Sometimes this can be difficult to wrap your head around in Astronomy, as telescopes generally have a fixed aperture and focal distance, and simply use an eyepiece at the end to make a difference.
If you, instead, look at a camera you can get the concept quite quickly. DSLR cameras have swappable lenses and many lenses include non-fixed focal distances (zoom lenses). So as you zoom with the lens, you are effectively changing the focal distance of the camera, which results in an image zooming in and out. If you've been in photography for a while, you probably also realize that when you do this, it also effects your lighting as the greater your focal distance, the less total light you are actually utilizing. Here's a pretty rough (and simplified) diagram of what is happening:
The crop size is defined by the sensor size. Any light that spreads beyond the sensor is not captured. By increasing the area of the image, the portion that is within the sensor decreases, resulting in a cropped image that appears to be zoomed in.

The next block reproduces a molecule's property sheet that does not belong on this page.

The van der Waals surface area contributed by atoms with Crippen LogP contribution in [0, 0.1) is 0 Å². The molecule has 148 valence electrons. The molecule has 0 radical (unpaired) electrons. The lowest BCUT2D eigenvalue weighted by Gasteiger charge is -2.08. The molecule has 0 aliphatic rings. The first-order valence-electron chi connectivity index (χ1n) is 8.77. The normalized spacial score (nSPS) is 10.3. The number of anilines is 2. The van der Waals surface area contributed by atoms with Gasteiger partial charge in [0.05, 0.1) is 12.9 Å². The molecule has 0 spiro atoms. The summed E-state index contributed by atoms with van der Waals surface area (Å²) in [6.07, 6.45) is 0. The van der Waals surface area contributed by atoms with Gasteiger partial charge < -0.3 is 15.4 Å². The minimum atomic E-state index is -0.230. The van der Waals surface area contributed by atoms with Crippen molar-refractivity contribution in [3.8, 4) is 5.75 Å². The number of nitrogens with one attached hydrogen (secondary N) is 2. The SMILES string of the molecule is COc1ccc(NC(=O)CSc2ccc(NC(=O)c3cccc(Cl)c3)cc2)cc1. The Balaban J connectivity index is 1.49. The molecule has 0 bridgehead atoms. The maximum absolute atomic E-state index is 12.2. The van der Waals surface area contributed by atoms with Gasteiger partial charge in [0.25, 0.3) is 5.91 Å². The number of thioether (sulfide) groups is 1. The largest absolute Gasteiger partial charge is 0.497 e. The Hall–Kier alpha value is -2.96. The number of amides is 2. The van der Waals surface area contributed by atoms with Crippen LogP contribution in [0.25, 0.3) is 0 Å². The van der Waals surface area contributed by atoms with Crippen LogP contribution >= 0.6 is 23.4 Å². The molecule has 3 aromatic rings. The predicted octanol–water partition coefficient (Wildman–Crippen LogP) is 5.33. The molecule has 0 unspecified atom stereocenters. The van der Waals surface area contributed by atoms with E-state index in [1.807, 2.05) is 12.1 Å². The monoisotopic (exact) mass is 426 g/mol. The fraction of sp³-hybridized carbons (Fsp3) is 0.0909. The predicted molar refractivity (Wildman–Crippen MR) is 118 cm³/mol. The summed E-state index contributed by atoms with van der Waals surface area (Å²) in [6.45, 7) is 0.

A telescope works in a very similar fashion, but the telescope has a fixed focal length and fixed aperture. As these are all fixed, the telescope is generally engineered to utilize all light, where as a DSLR level camera will be built to allow diverse lens selection, which results in a lot of light wasted (light that is cropped by not reaching the viewfinder or sensor). The light is finally adjusted by the eyepiece. As everything before the eyepiece is more or less fixed, the type of eyepiece is a direct trade between total light and image size.
It should probably also be noted, that 'More distance = More zoom' isn't true everywhere in optics. Microscopes, for instance, tend to be designed in the opposite fashion.